Betraying sense of isolation, Algeria gives military tone to row with Morocco

Security analysts close to the Algerian army said the drills were a “show of military force” and a “warning.”
Thursday 24/05/2018
Members of the Algerian Special Forces demonstrate their martial arts skills as they perform by the Army Museum at the Esplanade of Ryad el-Feth, last year.  (AFP)
Members of the Algerian Special Forces demonstrate their martial arts skills as they perform by the Army Museum at the Esplanade of Ryad el-Feth, last year. (AFP)

TUNIS - Algeria’s armed forces conducted high-profile live ammunition military exercises simulating attacks on the country by foreign “enemies,” bringing their strained ties with Morocco to a low. Rabat has accused Algiers of allowing Iran to interfere in the Western Sahara conflict.

Algeria’s top army officer, General Ahmed Gaid Salah, was shown May 6 on television and in social media videos by the usually secretive defence ministry leading 12,000 soldiers, dozens of warships and jets to ward off an “enemy incursion” from across the border with Morocco. The drill, named Toufane 2018 (Deluge 2018), involved air, naval and land forces and included teams specialised in repelling attacks by nuclear, biological and chemical weapons. They were the Algerian military’s largest military manoeuvres since the country’s independence in 1962.

That drill was followed by at least four other military exercises, including two drills simulating enemy invasions from Libya and Mali. The latest exercise took place May 14 at Algeria’s largest military base in the central town of Biskra.

“I attached great importance to (taking) part personally in this exercise because it is the first in its kind, scale and magnitude,” Gaid Salah told troops at the end of the drill at the main navy base in Mers el-Kebir in the western region of Oran.

The drill included the deployment of 12,000 soldiers backed by tanks over parts of the 1,900km border with Morocco, with 11 warships plying the Mediterranean near the maritime border to simulate firing of long-range missiles and dozens of fighter jets simulating an “off-limits sky” operation overhead, according to reports by state media and local military experts.

“Despite the problems and the crises in our immediate and distant environments, rest assured that our efforts focus on the defence of each inch of Algeria over its land and maritime borders,” Gaid Salah said. “Our main goal and objective (is) that Algeria will not be the cause or the source of risks of instability.”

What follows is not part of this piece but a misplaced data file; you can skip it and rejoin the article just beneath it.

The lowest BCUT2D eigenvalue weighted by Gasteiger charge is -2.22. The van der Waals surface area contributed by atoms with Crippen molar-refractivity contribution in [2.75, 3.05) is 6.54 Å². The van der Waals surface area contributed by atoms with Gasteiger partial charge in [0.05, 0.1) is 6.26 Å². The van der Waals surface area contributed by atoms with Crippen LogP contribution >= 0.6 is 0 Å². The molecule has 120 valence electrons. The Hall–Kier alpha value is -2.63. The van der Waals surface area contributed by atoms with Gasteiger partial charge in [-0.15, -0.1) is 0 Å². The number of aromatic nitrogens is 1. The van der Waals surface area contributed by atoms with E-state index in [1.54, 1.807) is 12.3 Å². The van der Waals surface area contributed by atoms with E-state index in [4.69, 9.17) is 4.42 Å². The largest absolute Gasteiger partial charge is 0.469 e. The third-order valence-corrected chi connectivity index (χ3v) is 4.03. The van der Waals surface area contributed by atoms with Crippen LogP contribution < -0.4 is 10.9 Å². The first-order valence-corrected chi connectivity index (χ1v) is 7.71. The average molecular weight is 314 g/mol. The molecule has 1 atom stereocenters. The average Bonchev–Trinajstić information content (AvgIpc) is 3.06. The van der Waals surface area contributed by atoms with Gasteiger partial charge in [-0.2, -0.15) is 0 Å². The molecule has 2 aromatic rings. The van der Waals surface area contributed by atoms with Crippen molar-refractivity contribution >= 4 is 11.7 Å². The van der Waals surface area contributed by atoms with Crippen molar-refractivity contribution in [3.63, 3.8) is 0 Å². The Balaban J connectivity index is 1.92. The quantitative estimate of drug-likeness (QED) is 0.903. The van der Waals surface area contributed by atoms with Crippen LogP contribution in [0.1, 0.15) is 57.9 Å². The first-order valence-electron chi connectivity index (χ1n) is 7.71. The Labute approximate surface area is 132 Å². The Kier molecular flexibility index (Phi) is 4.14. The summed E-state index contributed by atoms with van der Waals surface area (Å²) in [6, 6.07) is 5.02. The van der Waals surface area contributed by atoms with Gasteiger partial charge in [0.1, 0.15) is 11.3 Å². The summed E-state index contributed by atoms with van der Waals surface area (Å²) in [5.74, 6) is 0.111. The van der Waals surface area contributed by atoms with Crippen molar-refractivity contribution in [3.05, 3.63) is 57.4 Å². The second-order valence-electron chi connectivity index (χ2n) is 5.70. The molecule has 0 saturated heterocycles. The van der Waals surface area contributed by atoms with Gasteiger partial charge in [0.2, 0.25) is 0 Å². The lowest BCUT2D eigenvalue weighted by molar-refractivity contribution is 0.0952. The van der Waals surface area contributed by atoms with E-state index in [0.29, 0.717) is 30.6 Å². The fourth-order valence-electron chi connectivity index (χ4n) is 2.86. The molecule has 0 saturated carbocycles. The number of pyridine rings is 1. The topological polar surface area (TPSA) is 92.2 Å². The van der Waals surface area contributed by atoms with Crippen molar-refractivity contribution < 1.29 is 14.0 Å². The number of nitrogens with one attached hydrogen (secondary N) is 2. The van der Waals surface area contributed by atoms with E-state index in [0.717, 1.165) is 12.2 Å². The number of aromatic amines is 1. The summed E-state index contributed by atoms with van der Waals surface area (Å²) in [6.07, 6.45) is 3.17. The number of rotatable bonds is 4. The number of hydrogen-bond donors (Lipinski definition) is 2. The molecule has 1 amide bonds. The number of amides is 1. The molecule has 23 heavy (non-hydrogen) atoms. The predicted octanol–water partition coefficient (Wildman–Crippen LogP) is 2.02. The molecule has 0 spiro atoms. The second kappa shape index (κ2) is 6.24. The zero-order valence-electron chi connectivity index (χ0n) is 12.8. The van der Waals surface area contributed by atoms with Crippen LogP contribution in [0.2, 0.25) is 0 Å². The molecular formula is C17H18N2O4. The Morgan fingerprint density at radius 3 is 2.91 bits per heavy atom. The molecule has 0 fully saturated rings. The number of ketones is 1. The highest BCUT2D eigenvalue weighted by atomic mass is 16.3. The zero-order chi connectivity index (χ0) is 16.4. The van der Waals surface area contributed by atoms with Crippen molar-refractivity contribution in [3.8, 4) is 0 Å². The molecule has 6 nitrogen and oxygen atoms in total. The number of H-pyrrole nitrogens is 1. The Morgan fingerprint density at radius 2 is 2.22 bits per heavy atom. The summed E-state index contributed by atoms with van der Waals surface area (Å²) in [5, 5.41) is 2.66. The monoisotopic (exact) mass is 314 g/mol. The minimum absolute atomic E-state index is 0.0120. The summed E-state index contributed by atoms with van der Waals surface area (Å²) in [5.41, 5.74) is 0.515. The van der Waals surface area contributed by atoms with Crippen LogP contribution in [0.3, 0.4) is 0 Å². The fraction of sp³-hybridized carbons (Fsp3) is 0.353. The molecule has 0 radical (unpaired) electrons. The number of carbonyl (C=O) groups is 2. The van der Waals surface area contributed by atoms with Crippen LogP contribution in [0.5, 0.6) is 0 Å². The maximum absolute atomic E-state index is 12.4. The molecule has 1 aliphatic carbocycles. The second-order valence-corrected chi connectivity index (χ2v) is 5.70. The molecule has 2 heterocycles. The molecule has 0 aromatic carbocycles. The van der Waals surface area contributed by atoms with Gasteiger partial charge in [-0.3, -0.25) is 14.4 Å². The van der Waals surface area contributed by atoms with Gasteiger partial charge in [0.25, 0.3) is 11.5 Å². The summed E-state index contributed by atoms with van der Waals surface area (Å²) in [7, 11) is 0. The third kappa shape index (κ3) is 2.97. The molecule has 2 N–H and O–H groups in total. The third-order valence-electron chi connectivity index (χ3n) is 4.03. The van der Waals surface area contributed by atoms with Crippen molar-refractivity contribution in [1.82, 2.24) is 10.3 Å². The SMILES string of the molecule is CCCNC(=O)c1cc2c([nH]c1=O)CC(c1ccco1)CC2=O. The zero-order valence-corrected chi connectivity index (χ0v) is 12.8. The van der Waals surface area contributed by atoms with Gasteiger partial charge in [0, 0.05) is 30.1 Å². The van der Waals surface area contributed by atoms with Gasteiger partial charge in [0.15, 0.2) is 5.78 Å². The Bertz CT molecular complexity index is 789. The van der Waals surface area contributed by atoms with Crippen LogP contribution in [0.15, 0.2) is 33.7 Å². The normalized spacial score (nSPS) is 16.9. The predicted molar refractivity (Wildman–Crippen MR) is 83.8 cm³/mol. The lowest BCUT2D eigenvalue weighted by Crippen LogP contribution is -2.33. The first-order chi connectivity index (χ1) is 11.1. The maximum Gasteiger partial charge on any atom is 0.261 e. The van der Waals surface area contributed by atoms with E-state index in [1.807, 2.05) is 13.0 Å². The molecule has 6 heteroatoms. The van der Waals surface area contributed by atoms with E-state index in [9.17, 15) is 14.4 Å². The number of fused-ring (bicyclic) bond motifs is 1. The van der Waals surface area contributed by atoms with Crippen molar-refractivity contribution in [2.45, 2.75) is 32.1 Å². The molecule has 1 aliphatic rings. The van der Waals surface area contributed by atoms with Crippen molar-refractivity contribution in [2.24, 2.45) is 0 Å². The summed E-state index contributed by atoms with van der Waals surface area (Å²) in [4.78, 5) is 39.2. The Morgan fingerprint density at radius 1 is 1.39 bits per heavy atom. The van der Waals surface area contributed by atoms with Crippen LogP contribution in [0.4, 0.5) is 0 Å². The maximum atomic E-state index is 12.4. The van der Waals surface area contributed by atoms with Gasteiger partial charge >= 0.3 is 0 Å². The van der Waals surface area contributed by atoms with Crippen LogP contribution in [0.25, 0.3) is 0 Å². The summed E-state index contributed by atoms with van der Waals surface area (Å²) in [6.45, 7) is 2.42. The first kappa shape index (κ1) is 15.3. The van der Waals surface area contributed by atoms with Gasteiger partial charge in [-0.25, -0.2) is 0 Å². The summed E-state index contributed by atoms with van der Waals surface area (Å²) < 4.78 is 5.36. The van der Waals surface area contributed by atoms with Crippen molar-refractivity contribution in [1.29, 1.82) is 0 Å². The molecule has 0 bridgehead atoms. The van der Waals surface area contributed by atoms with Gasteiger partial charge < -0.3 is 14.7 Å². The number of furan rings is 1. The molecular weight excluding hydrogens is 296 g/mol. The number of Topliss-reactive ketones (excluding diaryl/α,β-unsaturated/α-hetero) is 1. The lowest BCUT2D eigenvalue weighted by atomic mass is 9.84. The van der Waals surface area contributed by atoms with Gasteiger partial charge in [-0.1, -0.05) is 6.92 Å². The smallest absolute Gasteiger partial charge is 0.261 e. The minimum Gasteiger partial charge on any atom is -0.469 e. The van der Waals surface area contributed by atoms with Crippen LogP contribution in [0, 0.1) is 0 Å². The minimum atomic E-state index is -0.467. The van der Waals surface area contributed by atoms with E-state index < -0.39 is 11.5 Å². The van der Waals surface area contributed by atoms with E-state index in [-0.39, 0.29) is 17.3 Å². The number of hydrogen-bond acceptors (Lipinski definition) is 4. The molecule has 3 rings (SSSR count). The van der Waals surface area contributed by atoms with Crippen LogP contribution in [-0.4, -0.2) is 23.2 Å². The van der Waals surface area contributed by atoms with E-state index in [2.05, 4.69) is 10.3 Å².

The drills fired up the country’s nationalistic spirit, particularly with political parties and the media, and gave an unprecedented militaristic tone to the war of words between Morocco and Algeria.

Newspaper commentators and security analysts close to the Algerian army said the Toufane drills were a “show of  military force” and a “warning.” “This exercise like the other is a show of force by the Popular National Army,” said Ikram Ghioua, a security columnist in L’Expression daily, which is close to the presidency.

“Why do we have to be afraid of Morocco?” asked the influential daily El Watan in a headline.

“Morocco is a neighbour that is increasingly unpredictable and worrying,” wrote security analyst Walid Abdelbar in an analysis after Morocco severed diplomatic ties with Iran in early May over accusations that the Tehran-backed Shia Hezbollah party in Lebanon was arming and training the Algeria-backed Polisario Front. It seeks an independent Sahrawi state in the Western Sahara, which Morocco claims as an integral part of the kingdom.

Moroccan Foreign Minister Nasser Bourita accused the Lebanese militant group of delivering a “shipment of weapons” to the Polisario Front via a member of the Iranian embassy in Algeria.

“Morocco has irrefutable proof, names and specific actions to corroborate the complicity between thePolisario and Hezbollah,” Bourita said.

Djamel Ould Abbes, secretary-general of Algeria’s ruling Nationalist Liberation Front (FLN), commented that “the drills at Mers el-Kebir are a warning.”

“We are 43 million inside Algeria and 7 million Algerians abroad. Anyone who touches a grain of sand of our territory will have all of us fighting him. No one will be allowed to harm the unity of our people and the integrity of our territory,” Abbes added.

Algeria has denied accusations from Rabat that it allowed Hezbollah to assist the Polisario.

Morocco and Algeria were the first Arab states to break ties with Iran over alleged meddling in their countries before later restoring ties.

Iran severed diplomatic ties with Rabat in 1981 over Morocco’s decision to provide exiled Shah Mohammad Reza Pahlavi with asylum.

The spat between Rabat and Algiers laid bare Algeria’s increasing isolation in the Arab world. Its leadership is struggling to remain neutral in the escalating conflict between Iran and many Arab nations, including Saudi Arabia and the United Arab Emirates.

The Arab League has sided with Morocco in the diplomatic dispute over Hezbollah’s support for the Polisario, prompting Algerian politicians to call on the government to withdraw from the regional organisation.

The diplomatic stance amplified Algerian leaders’ wariness of perceived hostility of most neighbouring countries. They even shut land borders with five neighbours in the Maghreb and Sub-Saharan Africa. Tunisia was the only country whose land border remained open with Algeria.

Algerian leaders called the shutdown “positive isolation” to prevent threats of jihadists and waves of illegal migrants.

“In the current configuration of the geopolitical map of the Maghreb and the Middle East, Algeria is finding itself in total isolation. Its diplomatic efforts to find a point of equilibrium to preserve a heartfelt entente with Saudi Arabia and  keep friendship with Iran had failed,” said Algerian analyst Mohamed Hammouche.